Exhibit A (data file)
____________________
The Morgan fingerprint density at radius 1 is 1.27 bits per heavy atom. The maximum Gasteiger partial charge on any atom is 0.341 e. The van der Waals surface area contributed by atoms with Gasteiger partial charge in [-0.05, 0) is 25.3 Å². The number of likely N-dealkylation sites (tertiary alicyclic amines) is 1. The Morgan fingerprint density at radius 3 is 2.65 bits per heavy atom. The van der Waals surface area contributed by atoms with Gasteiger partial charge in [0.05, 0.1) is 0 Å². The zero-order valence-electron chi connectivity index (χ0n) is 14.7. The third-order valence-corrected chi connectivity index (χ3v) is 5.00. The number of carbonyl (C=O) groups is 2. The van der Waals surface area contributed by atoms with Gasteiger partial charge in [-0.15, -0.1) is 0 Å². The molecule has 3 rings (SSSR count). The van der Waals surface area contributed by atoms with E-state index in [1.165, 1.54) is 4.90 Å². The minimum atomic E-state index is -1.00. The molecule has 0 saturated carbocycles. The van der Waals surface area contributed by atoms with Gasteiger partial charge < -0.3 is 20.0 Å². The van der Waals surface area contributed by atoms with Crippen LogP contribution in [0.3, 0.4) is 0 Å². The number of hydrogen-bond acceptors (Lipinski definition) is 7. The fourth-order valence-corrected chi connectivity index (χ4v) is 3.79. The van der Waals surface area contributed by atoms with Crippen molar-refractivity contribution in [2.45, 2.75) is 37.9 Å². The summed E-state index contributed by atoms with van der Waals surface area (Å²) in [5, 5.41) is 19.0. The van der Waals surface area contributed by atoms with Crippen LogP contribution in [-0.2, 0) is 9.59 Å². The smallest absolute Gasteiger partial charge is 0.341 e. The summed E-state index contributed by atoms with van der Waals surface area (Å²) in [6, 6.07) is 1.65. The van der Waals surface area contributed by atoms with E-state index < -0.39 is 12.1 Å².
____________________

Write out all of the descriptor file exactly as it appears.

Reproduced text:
The Morgan fingerprint density at radius 1 is 1.27 bits per heavy atom. The maximum Gasteiger partial charge on any atom is 0.341 e. The van der Waals surface area contributed by atoms with Gasteiger partial charge in [-0.05, 0) is 25.3 Å². The number of likely N-dealkylation sites (tertiary alicyclic amines) is 1. The Morgan fingerprint density at radius 3 is 2.65 bits per heavy atom. The van der Waals surface area contributed by atoms with Gasteiger partial charge in [0.05, 0.1) is 0 Å². The zero-order valence-electron chi connectivity index (χ0n) is 14.7. The third-order valence-corrected chi connectivity index (χ3v) is 5.00. The number of carbonyl (C=O) groups is 2. The van der Waals surface area contributed by atoms with Gasteiger partial charge in [-0.15, -0.1) is 0 Å². The molecule has 3 rings (SSSR count). The van der Waals surface area contributed by atoms with E-state index in [1.165, 1.54) is 4.90 Å². The minimum atomic E-state index is -1.00. The molecule has 0 saturated carbocycles. The van der Waals surface area contributed by atoms with Gasteiger partial charge < -0.3 is 20.0 Å². The van der Waals surface area contributed by atoms with Crippen LogP contribution in [0.3, 0.4) is 0 Å². The number of hydrogen-bond acceptors (Lipinski definition) is 7. The fourth-order valence-corrected chi connectivity index (χ4v) is 3.79. The van der Waals surface area contributed by atoms with Crippen molar-refractivity contribution in [2.45, 2.75) is 37.9 Å². The summed E-state index contributed by atoms with van der Waals surface area (Å²) in [5, 5.41) is 19.0. The van der Waals surface area contributed by atoms with Crippen LogP contribution in [-0.2, 0) is 9.59 Å². The smallest absolute Gasteiger partial charge is 0.341 e. The summed E-state index contributed by atoms with van der Waals surface area (Å²) in [6, 6.07) is 1.65. The van der Waals surface area contributed by atoms with E-state index < -0.39 is 12.1 Å².